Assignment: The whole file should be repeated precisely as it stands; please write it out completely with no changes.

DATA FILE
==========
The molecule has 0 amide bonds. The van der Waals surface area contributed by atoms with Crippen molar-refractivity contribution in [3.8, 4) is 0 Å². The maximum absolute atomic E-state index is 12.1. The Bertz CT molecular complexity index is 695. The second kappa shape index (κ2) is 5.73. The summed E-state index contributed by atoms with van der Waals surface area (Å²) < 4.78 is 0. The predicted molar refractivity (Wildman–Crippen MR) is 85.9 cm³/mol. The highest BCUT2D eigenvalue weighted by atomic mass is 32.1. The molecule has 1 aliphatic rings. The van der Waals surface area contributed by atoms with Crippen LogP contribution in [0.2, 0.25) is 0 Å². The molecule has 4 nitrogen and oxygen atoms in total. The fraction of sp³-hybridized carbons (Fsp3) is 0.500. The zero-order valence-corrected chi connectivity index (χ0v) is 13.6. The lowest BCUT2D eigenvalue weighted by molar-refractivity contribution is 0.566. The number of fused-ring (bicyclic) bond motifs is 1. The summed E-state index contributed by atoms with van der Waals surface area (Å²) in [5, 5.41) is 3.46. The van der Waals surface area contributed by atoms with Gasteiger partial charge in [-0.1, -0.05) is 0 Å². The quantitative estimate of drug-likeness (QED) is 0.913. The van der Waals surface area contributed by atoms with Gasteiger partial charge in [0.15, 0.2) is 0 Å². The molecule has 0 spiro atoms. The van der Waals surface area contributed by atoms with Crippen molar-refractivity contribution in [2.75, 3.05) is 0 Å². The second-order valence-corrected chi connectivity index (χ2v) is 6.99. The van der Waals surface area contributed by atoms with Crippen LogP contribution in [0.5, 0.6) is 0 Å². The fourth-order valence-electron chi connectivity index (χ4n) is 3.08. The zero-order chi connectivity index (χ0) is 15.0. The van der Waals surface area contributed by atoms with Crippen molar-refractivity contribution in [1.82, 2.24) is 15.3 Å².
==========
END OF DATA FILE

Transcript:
The molecule has 0 amide bonds. The van der Waals surface area contributed by atoms with Crippen molar-refractivity contribution in [3.8, 4) is 0 Å². The maximum absolute atomic E-state index is 12.1. The Bertz CT molecular complexity index is 695. The second kappa shape index (κ2) is 5.73. The summed E-state index contributed by atoms with van der Waals surface area (Å²) < 4.78 is 0. The predicted molar refractivity (Wildman–Crippen MR) is 85.9 cm³/mol. The highest BCUT2D eigenvalue weighted by atomic mass is 32.1. The molecule has 1 aliphatic rings. The van der Waals surface area contributed by atoms with Crippen LogP contribution in [0.2, 0.25) is 0 Å². The molecule has 4 nitrogen and oxygen atoms in total. The fraction of sp³-hybridized carbons (Fsp3) is 0.500. The zero-order valence-corrected chi connectivity index (χ0v) is 13.6. The lowest BCUT2D eigenvalue weighted by molar-refractivity contribution is 0.566. The number of fused-ring (bicyclic) bond motifs is 1. The summed E-state index contributed by atoms with van der Waals surface area (Å²) in [5, 5.41) is 3.46. The van der Waals surface area contributed by atoms with Gasteiger partial charge in [-0.1, -0.05) is 0 Å². The quantitative estimate of drug-likeness (QED) is 0.913. The van der Waals surface area contributed by atoms with Gasteiger partial charge in [0.15, 0.2) is 0 Å². The molecule has 0 spiro atoms. The van der Waals surface area contributed by atoms with Crippen molar-refractivity contribution in [2.75, 3.05) is 0 Å². The second-order valence-corrected chi connectivity index (χ2v) is 6.99. The van der Waals surface area contributed by atoms with Crippen LogP contribution in [0.5, 0.6) is 0 Å². The fourth-order valence-electron chi connectivity index (χ4n) is 3.08. The zero-order chi connectivity index (χ0) is 15.0. The van der Waals surface area contributed by atoms with Crippen molar-refractivity contribution in [1.82, 2.24) is 15.3 Å².